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General News of Friday, 13 July 2007

Source: Public Agenda

Akosombo Dam to be closed down next week?

Unless there is divine intervention, the Akosombo Dam, Ghana’s economic heartbeat and most valuable asset will be closed down next week.

This follows the alarming rate of the daily drop in the level of water that turns the turbines to generate electricity for domestic and industrial use. Mr. Kwesi Amoako, the Plant Manager of VRA confirmed on Citi FM on Wednesday that there’s been a 0.03 daily drop in the water level for sometime now, which left the dam with just 235.24 feet as at Wednesday, July 10.

At this level, the water was only strong enough to turn two turbines, which has been the case for almost a year now. The minimum operating level of the dam is 240 feet; below this, the dam is at worse, operating at what Mr. Amoako called “the extreme minimum.”
At the current level of 235.24, the dam is operating at its lowest level since 1984, when the water dropped to 235.76. Unlike in 1984 when there was a countrywide drought, this time the rains are falling alright, but the inflows are still too low for the dam to operate at full capacity.

The Plant Manager said currently only two turbines are in use during week days, while one is switched on during weekends with power imports from Cote d’Ivoire to beef it up. He says if the trend continues, the VRA will be compelled to operate one machine, which can generate only 135 megawatts, which could worsen the load shedding.

Available information indicate that the Akosombo Dam had the capacity to generate1,020 megawatts. But it is currently producing a mere 270 megawatts with two turbines. The fear is that if the water level does not improve by next Wednesday, the dam could be shut down. But Mr. Amoako put on a brave face in trying to convince the public that all is well with the dam.

When asked at which point the dam would be shut down he said “until signs indicate that we are overstretching the machines beyond their design limit.” He unconvincingly explained that the dam will bounce back by the end of July when the rains are expected to hit the highest point.

Against all odds, the Plant Manager remained optimistic that the dam could still operate on two machines; even worse, operate on one machine during weekends. “We have been doing this as and when it becomes necessary. We believe that sooner than later, there will be a turnaround, Mr. Amoako assured Ghanaians.

Asked to be definite about the exact time the dam may have to shut down, he said the two turbines that are currently operating are at a lower elevation and can operate below the extreme minimum of 235.00. But considering the fact that for the past one week, the water level has been dropping by 0.03 feet, it may take divine intervention to save the dam from total collapse.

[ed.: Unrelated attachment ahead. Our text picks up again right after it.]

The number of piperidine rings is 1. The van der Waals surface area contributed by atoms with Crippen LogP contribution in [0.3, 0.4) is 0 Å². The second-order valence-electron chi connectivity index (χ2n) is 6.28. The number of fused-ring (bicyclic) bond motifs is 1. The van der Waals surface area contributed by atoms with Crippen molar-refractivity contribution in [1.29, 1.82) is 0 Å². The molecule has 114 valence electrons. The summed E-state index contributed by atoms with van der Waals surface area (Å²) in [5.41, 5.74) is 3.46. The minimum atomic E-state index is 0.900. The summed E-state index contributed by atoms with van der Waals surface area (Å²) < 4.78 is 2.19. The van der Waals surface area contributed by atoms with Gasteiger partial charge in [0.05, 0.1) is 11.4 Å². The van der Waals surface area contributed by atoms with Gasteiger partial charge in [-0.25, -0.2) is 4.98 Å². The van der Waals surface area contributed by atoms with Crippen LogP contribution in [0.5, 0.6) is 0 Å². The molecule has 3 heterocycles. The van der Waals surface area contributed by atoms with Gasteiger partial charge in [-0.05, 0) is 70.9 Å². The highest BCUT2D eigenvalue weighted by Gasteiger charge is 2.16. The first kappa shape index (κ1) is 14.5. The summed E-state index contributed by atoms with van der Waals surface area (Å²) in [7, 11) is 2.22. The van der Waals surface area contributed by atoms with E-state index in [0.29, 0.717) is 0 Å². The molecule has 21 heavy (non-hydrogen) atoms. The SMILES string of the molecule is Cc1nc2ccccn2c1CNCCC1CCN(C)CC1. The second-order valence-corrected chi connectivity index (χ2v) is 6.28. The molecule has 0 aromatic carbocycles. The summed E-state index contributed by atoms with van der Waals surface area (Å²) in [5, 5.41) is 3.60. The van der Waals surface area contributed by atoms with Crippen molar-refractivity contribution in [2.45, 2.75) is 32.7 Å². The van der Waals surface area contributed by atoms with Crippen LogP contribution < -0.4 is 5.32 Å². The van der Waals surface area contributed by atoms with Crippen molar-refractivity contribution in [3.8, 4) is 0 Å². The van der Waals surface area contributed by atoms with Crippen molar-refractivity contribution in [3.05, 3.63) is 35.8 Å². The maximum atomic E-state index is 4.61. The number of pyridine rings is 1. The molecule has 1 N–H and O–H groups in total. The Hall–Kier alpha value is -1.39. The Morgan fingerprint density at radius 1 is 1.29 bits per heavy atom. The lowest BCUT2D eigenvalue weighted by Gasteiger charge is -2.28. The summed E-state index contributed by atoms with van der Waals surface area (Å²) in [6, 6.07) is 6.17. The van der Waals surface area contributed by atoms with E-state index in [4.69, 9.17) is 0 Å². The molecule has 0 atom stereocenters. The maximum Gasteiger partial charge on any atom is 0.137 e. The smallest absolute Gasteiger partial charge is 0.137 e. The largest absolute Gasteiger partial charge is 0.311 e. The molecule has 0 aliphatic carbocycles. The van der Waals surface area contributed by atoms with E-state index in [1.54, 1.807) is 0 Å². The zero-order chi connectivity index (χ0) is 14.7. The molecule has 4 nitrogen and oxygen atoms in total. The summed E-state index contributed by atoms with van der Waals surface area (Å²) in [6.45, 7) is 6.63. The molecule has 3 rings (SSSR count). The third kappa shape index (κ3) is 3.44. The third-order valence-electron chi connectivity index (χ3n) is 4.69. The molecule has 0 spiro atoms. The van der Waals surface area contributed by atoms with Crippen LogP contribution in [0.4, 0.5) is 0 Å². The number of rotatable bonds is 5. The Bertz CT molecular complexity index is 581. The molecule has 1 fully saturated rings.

It is not for nothing that the Akosombo Dam, arguably the most famous landmark of Ghana’s independence has been embossed on the back of the One Ghana cedi note. It was due to its immense contribution to Ghana’s economic growth. But as things stand now, the significance of Akosombo, in the national development agenda is beginning to wane, a fact Mr. Amoako quite reluctantly agreed with. So at a point Ghanaians may have to learn to live without our beloved Akosombo. Perhaps, when that happens, load shedding, as in Nigeria will become a permanent feature of Ghanaian lives, considering the fact that current long and short term plans are not giving a clear indication of when the crisis will end. Even as Akosombo struggles, plans are afoot to construct the Bui Dam, which will also depend on the Black and White Volta Rivers. The Bagri River is the source of the Volta River and has been the source of potential conflict between Ghana and Burkina Faso; but for years the two countries have failed to map out a strategy for mutual use of the water.

Though government officials are unwilling to publicly admit that Ghana is losing out to Burkina Faso in harnessing the Black and White Volta Rivers, it is clear that the decision of that country to construct a dam on the Bagri River is the cause of Akosombo’s distress.

So is hydroelectric power a solution to Ghana’s long term energy needs? The answer depends on who is talking.

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